- 29 January 2018
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Turf Toe Injury – An Overview
There are a lot of injuries that derive their names from sports – golfer’s elbow, tennis elbow (made popular by Sachin Tendulkar) and the like. While these might not really be sustained by only golfers and tennis players, yet, they are most commonly found in people who play these sports. Another such injury – Turf Toe – is a somewhat rare injury on paper, but in reality is becoming very common, especially among people heavily involved in sporting activities. Turf toe is observed to be a common injury to people involved in playing on artificial turfs.
What is turf toe?
Turf toe is a sprain, which occurs in the ligaments found around the big toe joint. A turf toe injury mainly hinges in permitting up and down motion of the toe joint.
Behind the big toe joint, at the ball of the foot, there are two pea-shaped bones, which are embedded in the tendon that enables the movement to the big toe. Known as sesamoids, they are found just behind the big toe joint, in the ball of the foot, which allows movement of this joint.
The turf toe injury primarily affects this part. These mentioned bones do their work like a pulley for the tendon, providing the leverage needed when the person walks or runs. These muscles also tend to absorb the weight that functions in pressing the ball of the foot.
In a turf toe injury, typically the damage is a sudden occurrence. As mentioned earlier, this is common in people playing on an artificial turf, which is harder than grass and sticks more to cleats. However, this does not mean that the turf toe injury cannot occur on a lawn, as, if the shoe or other technical aspects of the person’s sport does not provide enough support to the big toe area, this injury is entirely a possibility. To give another perspective, shoes like the ones soccer players wear, which are flexible and let the foot bend too far forward, make this injury a possibility.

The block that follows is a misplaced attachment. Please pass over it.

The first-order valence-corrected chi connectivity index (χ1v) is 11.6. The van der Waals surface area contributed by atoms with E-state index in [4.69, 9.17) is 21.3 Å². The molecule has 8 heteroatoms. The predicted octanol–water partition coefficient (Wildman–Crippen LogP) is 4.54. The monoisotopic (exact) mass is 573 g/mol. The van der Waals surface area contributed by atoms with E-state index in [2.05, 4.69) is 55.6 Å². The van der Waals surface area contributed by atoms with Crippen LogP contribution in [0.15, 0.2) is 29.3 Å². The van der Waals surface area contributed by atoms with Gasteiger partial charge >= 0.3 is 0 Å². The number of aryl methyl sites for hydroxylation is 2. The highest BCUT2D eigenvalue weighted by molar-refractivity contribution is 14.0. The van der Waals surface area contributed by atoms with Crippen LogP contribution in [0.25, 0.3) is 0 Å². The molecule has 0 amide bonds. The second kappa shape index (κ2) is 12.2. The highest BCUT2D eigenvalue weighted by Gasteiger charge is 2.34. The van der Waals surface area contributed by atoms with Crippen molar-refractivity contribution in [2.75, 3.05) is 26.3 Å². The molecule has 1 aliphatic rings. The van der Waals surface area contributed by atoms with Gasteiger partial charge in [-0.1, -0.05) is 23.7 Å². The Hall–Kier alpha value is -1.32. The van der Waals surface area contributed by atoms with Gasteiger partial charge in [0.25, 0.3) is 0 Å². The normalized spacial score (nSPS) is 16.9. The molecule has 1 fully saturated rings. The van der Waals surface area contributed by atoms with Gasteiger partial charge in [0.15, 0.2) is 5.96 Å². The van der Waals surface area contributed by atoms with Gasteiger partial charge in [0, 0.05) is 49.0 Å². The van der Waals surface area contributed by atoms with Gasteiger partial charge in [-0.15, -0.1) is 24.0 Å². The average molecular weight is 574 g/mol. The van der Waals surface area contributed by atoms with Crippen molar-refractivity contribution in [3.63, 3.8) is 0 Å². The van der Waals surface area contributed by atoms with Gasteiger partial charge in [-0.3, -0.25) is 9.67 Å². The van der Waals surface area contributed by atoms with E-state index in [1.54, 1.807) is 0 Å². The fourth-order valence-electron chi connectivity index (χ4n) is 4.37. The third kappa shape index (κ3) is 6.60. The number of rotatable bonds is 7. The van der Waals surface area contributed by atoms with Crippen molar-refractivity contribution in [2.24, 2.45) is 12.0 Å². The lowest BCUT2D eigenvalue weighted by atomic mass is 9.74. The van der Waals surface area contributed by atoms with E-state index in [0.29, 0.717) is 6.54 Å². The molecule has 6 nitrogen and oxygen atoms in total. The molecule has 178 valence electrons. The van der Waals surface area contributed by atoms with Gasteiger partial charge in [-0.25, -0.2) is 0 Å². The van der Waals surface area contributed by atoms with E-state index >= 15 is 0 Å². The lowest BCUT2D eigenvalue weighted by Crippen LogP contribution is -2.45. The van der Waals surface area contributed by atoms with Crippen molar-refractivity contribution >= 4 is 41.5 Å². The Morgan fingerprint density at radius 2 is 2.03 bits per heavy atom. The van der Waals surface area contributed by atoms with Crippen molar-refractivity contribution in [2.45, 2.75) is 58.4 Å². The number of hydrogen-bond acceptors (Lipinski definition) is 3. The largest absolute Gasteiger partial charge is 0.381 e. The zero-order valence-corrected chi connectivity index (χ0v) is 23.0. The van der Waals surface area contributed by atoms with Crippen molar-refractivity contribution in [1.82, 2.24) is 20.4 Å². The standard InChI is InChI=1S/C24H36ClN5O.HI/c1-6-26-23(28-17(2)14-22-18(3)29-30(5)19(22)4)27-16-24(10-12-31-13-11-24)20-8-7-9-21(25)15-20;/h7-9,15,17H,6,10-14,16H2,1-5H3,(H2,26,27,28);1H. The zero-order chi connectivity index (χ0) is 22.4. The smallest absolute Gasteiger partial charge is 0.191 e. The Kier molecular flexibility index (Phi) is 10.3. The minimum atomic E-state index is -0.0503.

As with many internal injuries, there is turf toe surgery and non-surgical turf toe treatments recommended for a turf toe injury. The required treatment for this injury, however, depends upon the treating doctor’s recommendations. Let’s look at the various grades of the turf toe injury and the subsequent treatments ideal for curing it.
Grade 1 –
Grade 1 of the turf toe injury might not be an acute stage, but still, it becomes crucial to take it seriously and opt for the right treatment. It is important not to underestimate the injury at any cost and ensure rest and athletic inactivity for the prescribed duration.
For this grade, a non-surgical method is recommended as the ideal turf toe treatment and here are some of the protocols one must follow to cure the turf toe problem of the first degree.
Rest, ice, compression and elevation is the first part or known as the R.I.C.E protocol. In this, the patient is advised to rest entirely for the early 48-72 hours after getting injured. Followed by that, apply ice to the affected region for 20 minutes 2-3 times each day.
Nonsteroidal anti-inflammatory medications: This is part of the turf toe treatment and helps in reducing the turf toe pain and swelling around the area. Depending on the doctor’s recommendation other anti-inflammatory medications could also be taken.
Toe protection: Patients are also advised to wear orthotics or other protective gear post rest days, to avoid complications and reduce strain on the affected area. Different techniques involving immobilisation, where the big toe gets taped to the smaller toes, which is necessary to minimise movements on the injured part. These methods have differing opinions.